When you aren’t allowed to know who or why…when all you see is this alien being who is so very different from you (hey, come on, how could we KNOW they weren’t? No one ever told us!)…it’s easy to be uncomfortable or scared and you know what fear breeds? Disrespect and bullying. At best these kids were ignored, at worst…well…if you think about it hard enough you can remember what the worst was for them.

If these are your memories of kids with special needs then it’s not surprising to me that you are scared or fearful or angry about integrated classrooms. If these are your memories of kids with special needs then I can understand why you might think that our kids…my kid…doesn’t belong in the classroom with your child. If these are your memories of kids with special needs, as they were mine not so long ago, I can understand why you grumble about the dollars going into special education.

I understand it but I also know better now. I have learned that if that is what you think, you’re wrong. I’m a pretty tolerant person, I can usually see both sides of an argument. I have friends who run the gamut from gay marriage loving liberal hippies to nut job doomsday preppers1 But this “argument” isn’t an argument. If you don’t believe that kids with disabilities belong in our classrooms then you are wrong. Wrong, wrong, wrong, wrong, wrong. Clear? You are wrong.

I’m even willing to explain to you why you are wrong, I’m that much of a giver.

My child belongs in class with yours. My child needs more help, true, but he still belongs. My child has much to learn from yours and your child has much more to learn from mine.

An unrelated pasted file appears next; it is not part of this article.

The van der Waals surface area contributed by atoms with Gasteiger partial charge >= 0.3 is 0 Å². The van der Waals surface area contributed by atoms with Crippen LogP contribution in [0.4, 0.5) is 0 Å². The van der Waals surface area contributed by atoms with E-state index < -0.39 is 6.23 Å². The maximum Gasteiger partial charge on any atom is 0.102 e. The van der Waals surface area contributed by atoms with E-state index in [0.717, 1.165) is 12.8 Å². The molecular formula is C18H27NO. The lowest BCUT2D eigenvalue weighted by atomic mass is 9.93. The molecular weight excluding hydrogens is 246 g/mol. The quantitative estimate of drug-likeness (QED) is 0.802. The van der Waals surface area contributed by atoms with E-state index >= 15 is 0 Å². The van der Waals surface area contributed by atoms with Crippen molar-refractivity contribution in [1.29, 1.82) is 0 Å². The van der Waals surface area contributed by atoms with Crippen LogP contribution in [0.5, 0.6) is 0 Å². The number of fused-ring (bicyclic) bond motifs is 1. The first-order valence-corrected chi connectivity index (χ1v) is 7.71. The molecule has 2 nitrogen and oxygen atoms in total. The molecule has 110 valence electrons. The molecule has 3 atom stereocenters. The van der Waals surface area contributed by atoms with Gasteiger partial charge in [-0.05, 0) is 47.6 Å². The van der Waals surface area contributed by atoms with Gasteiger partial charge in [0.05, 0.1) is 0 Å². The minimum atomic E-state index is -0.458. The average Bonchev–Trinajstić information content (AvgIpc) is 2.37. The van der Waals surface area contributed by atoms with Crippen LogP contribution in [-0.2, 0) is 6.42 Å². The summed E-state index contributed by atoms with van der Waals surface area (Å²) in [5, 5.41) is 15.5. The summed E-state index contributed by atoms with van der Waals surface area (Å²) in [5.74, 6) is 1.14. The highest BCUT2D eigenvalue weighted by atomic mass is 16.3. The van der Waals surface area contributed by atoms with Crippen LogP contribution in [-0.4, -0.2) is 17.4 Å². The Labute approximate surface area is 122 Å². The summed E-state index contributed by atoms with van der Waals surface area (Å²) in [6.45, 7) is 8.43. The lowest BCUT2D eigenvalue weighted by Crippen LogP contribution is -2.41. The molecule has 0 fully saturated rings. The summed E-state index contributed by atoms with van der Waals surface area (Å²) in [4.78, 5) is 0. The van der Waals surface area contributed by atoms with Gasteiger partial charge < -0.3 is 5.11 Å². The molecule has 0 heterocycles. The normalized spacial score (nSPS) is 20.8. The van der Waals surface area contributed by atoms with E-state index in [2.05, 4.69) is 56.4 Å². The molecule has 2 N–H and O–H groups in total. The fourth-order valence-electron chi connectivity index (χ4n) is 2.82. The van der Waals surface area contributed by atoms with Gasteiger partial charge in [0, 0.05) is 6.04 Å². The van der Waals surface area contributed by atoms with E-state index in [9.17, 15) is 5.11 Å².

The things my child will learn in that classroom will set him up to be a member of our community when he’s older. He has learned social skills, sharing, perseverance. He has learned how to sit at a desk and work. He has learned how to tell jokes. He has learned to eat with a fork. Jeeze, he was practically potty trained by preschool friends. These are all SO valuable to him, they mean the difference between a life “apart from community” and a life “as part of a community.”

The things that your child will learn in that classroom will not only further his or her education but will make your child a better person. They will have a chance to be both a student and a teacher. They will learn how to break down tasks and help others understand them. They will learn to be a true friend to someone. They will have a chance to learn that different isn’t bad, that different can be pretty freaking fun, actually. They will have a chance to learn that others struggle, sometimes way more than they do. They will have a chance to learn that if something is hard you keep working at it…maybe even for years. They will learn that if you don’t quit, you will achieve your goals. Oh, yeah, they’ll also learn all the other things they would learn even if they weren’t in an integrated class…they still learn the exact same curriculum!

In short, they will learn to be awesome.

Don’t believe me? Let me give an example…Caleb has been ever so slightly obsessed with the Chicken Man the last couple of weeks. Do you know the Chicken Man? He just loves the Chicken Man! SO…he’s been going to school and talking to his friends about the Chicken Man. A lot.

You might think this would be distracting to the other kids, that it might annoy them. You would be wrong. Because they spend so much time with Caleb, he isn’t distracting he’s just Caleb. He’s a funny kid who makes them laugh. He’s just another kid. He’s not alien or weird to them. He’s not distracting…not any more than any of the other typical 8 year old kids in the class at least!

So, great…he’s not taking away from their educational experience but still…what does he add? How about love and compassion and friendship? How about a chance to practice kindness, share a joke or do something nice for someone else? That’s not nothing. In fact, I would guess he’s giving your kids lessons that will make you proud to be their parent. For instance, this kid…he’s part of Caleb’s core group of friends. He’s just your typical 8 year old boy. During art class Caleb was talking to Nate about Chicken Man so Nate did this…

He drew Caleb a Chicken Man. He was in art, he needed to draw and he took the opportunity to make a kid…MY kid…smile. Tell me that wouldn’t make you glow to hear about your own child?